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Brief Report   |    
Low CSF Concentration of a Dopamine Metabolite in Tobacco Smokers
Thomas D. Geracioti, Jr., M.D.; Scott A. West, M.D.; Dewleen G. Baker, M.D.; Kelly K. Hill, M.D.; Nosa N. Ekhator, M.S.; Matthew D. Wortman, B.S.; Paul E. Keck, Jr., M.D.; Andrew B. Norman, Ph.D.
Am J Psychiatry 1999;156:130-132.
Abstract

OBJECTIVE: To screen for dopaminergic abnormalities in tobacco smokers and patients with posttraumatic stress disorder (PTSD), the authors determined serial CSF and plasma concentrations of the dopamine metabolite homovanillic acid (HVA). METHOD: Continuous subarachnoid sampling was used to obtain 37 serial CSF samples over 6 hours in 13 normal volunteers and 11 patients with combat-related PTSD; 10 smoked and 14 had never smoked. The smokers were abstinent from tobacco for 11 to 17 hours. RESULTS: The smokers had markedly lower CSF, but not plasma, HVA levels. Their CSF HVA concentrations averaged only 54% of the concentrations of the nonsmokers, independent of diagnosis. CONCLUSIONS: Smokers’ low CSF concentrations of HVA may be associated either with chronic inhalation of nicotine or other constituents of tobacco smoke or with acute abstinence. Any possible basal dopaminergic abnormalities in patients with PTSD are small relative to the abnormalities associated with smoking.

Abstract Teaser
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The goal of the present investigation was to determine serial cerebrospinal fluid (CSF) and plasma concentrations of the dopamine metabolite homovanillic acid (HVA) in tobacco-smoking and nonsmoking combat veterans with posttraumatic stress disorder (PTSD) and in smoking and nonsmoking normal volunteers. It has been suggested that hyperresponsiveness of brain dopaminergic systems may contribute to the heightened arousal and increased sensitivity to both trauma-related and nonspecific stress seen in patients with PTSD R15601CHEBABHG. Stimulation of central nervous system (CNS) dopaminergic activity has been associated with nicotine administration in experimental animals R15601CHEBGDCGR15601CHEBBFAI, and chronic cigarette smoking has been linked with both peripheral R15601CHEDEACFR15601CHEDHEBB and brain R15601CHECHBEJ, R15601CHECDCDI monoamine oxidase inhibition in humans. We sought to extend these studies by examining a hypothesized association between tobacco cigarette smoking and perturbations in dopamine metabolism. We postulated that CSF concentrations of HVA would be abnormal in both smokers and patients with PTSD.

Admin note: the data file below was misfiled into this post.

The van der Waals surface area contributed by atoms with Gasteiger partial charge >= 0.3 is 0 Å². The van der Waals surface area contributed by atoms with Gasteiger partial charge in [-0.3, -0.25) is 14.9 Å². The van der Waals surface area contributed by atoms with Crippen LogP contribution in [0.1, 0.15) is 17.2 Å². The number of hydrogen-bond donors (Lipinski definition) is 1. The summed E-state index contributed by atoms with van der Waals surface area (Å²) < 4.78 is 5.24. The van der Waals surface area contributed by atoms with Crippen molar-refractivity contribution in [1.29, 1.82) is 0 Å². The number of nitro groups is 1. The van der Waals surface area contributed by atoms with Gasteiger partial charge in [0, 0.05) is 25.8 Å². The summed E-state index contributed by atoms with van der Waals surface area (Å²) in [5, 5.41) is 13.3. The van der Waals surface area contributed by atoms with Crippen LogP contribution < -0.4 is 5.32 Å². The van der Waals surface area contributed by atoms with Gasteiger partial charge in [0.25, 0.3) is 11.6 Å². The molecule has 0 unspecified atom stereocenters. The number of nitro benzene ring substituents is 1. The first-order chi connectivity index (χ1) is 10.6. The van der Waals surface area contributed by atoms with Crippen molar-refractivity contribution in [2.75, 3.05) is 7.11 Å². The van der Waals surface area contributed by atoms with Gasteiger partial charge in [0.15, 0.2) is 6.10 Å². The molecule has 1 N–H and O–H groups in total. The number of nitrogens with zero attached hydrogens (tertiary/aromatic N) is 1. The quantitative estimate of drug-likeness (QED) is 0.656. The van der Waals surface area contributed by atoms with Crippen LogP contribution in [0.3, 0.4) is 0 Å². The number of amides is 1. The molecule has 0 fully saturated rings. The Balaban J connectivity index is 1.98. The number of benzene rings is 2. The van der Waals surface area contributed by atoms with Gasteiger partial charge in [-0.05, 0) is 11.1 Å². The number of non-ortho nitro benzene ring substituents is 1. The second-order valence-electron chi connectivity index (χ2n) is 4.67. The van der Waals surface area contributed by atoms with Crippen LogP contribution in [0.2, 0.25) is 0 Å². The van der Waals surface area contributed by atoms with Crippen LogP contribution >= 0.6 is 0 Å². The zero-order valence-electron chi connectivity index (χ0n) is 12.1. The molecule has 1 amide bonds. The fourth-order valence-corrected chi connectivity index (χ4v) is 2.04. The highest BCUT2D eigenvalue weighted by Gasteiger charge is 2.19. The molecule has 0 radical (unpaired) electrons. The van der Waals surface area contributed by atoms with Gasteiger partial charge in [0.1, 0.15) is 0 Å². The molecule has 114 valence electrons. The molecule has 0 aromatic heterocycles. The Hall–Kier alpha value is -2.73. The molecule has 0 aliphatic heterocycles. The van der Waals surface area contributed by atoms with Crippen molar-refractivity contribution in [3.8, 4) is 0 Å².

The study was approved by the Institutional Review Board of the University of Cincinnati Medical Center and the Research Committee of the Cincinnati Department of Veterans Affairs Medical Center. Informed written consent was obtained from 13 healthy volunteers, without history of axis I psychiatric disorder, and 11 patients with combat-related PTSD. The lifetime-nonsmoking (N=9) and smoking (N=4) healthy volunteers had mean ages of 34 years (SD=10) and 42 years (SD=9), respectively, and weighed 76 kg (SD=9) and 70 kg (SD=13), respectively. The lifetime-nonsmoking (N=5) and smoking (N=6) patients with PTSD had mean ages of 43 years (SD=11) and 42 years (SD=8) and weighed 91 kg (SD=14) and 96 kg (SD=16), respectively. The smokers smoked 1.2 packets of cigarettes per day (SD=0.2, range=0.75–1.50). With the exception of one normal volunteer who had smoked for 13 years and one patient with PTSD who had smoked for 9 years, all had smoked for over 20 years. Six of the 11 patients with PTSD had histories of alcohol or drug abuse (excluding tobacco) but had been abstinent for 0.5 to 15.0 years. Seven of the 11 patients had taken psychoactive medication in the past but had discontinued taking all medications at least five half-lives before the study. The mean score of the patients on the Clinician-Administered PTSD Scale R15601CHEBAHDH was 82 (SD=22).

CSF was collected into iced test tubes from 11:00 a.m. to 5:00 p.m. at the rate of 0.1 ml/min through an indwelling 20-gauge subarachnoid catheter that had been placed at 8:00 a.m. as previously described R15601CHEEBGGJ, except that the seated rather than the lateral decubitus position was used. CSF samples were obtained at 10-minute intervals (37 samples total) for quantification of HVA. No smoking or oral intake was permitted after the midnight before the procedure. Blood was withdrawn at hourly intervals through an indwelling venous catheter, placed the night before, to obtain plasma for HVA quantification. CSF HVA was quantified by high-performance liquid chromatography with electrochemical detection, as previously described R15601CHEECDCF; slight modifications of the system were used for plasma HVA assay.

Separate two-way analyses of variance were used to assess the effects of smoking and diagnosis on CSF HVA and plasma HVA concentrations.

CSF HVA concentrations (T1) were lower in the smokers than in the nonsmokers (F=13.09, df=1, 20, p<0.002), but there was no significant effect of a diagnosis of PTSD (F=0.39, df=1, 20, n.s.). No significant interaction between smoking and diagnosis was present (F=0.61, df=1, 20, n.s.).

With regard to plasma HVA concentrations (T1), neither the main effects of diagnosis and smoking nor their interaction were significant (main effect of diagnosis: F=0.15, df=1, 16, n.s.; main effect of smoking: F=0.06, df=1, 16, n.s.; interaction: F=0.0004, df=1, 16, n.s.).

Using continuous sampling over 6 hours, we observed markedly low CSF levels of the major dopamine metabolite HVA in chronic tobacco-cigarette smokers, with CSF HVA concentrations averaging only 54% of those found in nonsmokers. Reduced dopamine synthesis or release, impaired metabolic conversion of dopamine to HVA, and enhanced efflux of HVA from CSF might all account for low levels of CSF HVA.